Next Stop: Batty

Hangin' by a thread, here. I'm just sayin'.

Thursday, January 26, 2006

Shhhh... Don't Tell My Best Friend


I hope every new at-home mom has a friend like Treacy (same name, I know...we did it on purpose). We were mere acquantances when we started jogging together to lose baby fat. Our firstborns were about 18 months old at the time, coveting each other's cheerios and sippies from the buckets of their repsective super-sporty jogging strollers.

Treacy was funny. It was nice to laugh -- and to talk to a grown-up. The kids -- her Luke and my Taylor -- hit it off immediately. "Jogging" quickly became "jogging with a playdate afterwards." That became "why don't you just stay for lunch?" Which grew into "leave your kid here, and go get some time to yourself." Then, it was, "I gotta paint the powder room; wanna help?" Or "If I don't wash this ketchup-smeared (insert ridiculously expensive Gymboree clothing item) now it'll stain. Can I use your washer, and do you have other stuff I can wash for you while I'm at it?" Then, "I'm re-doing your fridge. This top shelf is too crowded, the drawers are all wrong, and something is growing on your ham."

We had gone completely tribal. We didn't have two homes anymore; we had one home with two locations. We didn't each have a daily existence; we were in nearly every day together. And best of all, Taylor and Luke each had a spare mommy. (Later, when Carly was about 5 months old and did a face-plant while leaning forward in her "bouncy seat," she reached for Treacy through her tears! I felt so good about that (even though Treacy chose to calm my baby by explaining to her all about how it was her mommy's fault that she fell...))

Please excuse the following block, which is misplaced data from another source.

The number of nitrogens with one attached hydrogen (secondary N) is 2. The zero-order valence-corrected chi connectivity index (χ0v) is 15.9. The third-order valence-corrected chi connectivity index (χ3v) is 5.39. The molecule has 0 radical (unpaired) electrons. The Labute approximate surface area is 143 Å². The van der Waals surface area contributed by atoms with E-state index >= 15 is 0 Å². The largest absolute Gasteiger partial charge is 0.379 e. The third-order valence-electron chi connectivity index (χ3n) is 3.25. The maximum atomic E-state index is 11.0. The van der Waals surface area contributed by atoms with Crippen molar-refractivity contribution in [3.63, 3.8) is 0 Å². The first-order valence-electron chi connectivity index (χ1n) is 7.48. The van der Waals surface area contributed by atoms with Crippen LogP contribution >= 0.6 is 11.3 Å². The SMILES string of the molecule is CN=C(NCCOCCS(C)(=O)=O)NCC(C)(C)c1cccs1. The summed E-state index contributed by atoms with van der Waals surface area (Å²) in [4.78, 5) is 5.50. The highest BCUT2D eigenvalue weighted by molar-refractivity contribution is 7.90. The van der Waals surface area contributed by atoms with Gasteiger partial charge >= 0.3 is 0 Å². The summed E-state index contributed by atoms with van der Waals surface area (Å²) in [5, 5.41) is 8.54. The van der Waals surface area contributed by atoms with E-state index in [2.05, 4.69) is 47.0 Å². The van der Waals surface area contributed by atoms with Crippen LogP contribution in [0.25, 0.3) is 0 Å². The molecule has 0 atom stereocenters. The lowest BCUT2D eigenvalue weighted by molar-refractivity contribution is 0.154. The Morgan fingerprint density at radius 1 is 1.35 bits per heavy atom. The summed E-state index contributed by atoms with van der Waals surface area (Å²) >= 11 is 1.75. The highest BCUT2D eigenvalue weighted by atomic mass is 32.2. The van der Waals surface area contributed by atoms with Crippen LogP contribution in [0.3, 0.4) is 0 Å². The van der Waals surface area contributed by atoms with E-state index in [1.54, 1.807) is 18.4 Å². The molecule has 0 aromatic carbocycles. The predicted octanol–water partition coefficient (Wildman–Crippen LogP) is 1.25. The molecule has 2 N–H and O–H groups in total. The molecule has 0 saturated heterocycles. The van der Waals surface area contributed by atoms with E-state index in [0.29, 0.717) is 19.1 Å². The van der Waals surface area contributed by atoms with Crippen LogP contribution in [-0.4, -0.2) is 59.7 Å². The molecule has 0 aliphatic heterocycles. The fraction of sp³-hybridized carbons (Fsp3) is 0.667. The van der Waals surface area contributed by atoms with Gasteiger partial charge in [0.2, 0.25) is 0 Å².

The spare mommy thing was especially natural for us because Treacy and I had similar parenting styles. After all, hadn't we forged them together from nothing? I mean, when we started together, we actually believed we could lose that baby fat! Clearly, we knew NOTHING about motherhood. So, we figured it all out together and ended up a matched set. No matter where they turned, the children got the same answer. Even the dads were on the same page; it was "no popsicles before breakfast" all the way around. Poor kids.

Not so poor, come to think of it. Treacy and I brought out the very best in each other on the motherhood score. We believed in noise, adventures, squabbles, and messes. God, I loved that woman the day she babysat Taylor and let her wallow in mud to the magnificent extent that we subsequently had to hose the children down and throw the clothes out. The best meal we ever prepared for the kids was chocolate fondue. Nothing else, just the chocolate, the stuff to dip in it, and an afternoon when giggles reigned and time stood still. Luke often wore pink fuzzy slippers and dresses, and Taylor was naked much of the time. We taught them archery and finger-knitting. Together, we learned to let the children BE and to let them BECOME. And we loved the stuffing out of them. It was great, this tribal stuff -- the only way to do the at-home-parent thing, in my opinion. She was there for me in my darkest new-mommy hours, like:

Me: Taylor just threw a truck at my face and ran upstairs. Quick, what do I do?

Treacy: That depends; are we still not beating them? Seriously, you need a break. Bring her over and I'll take them to feed the ducks.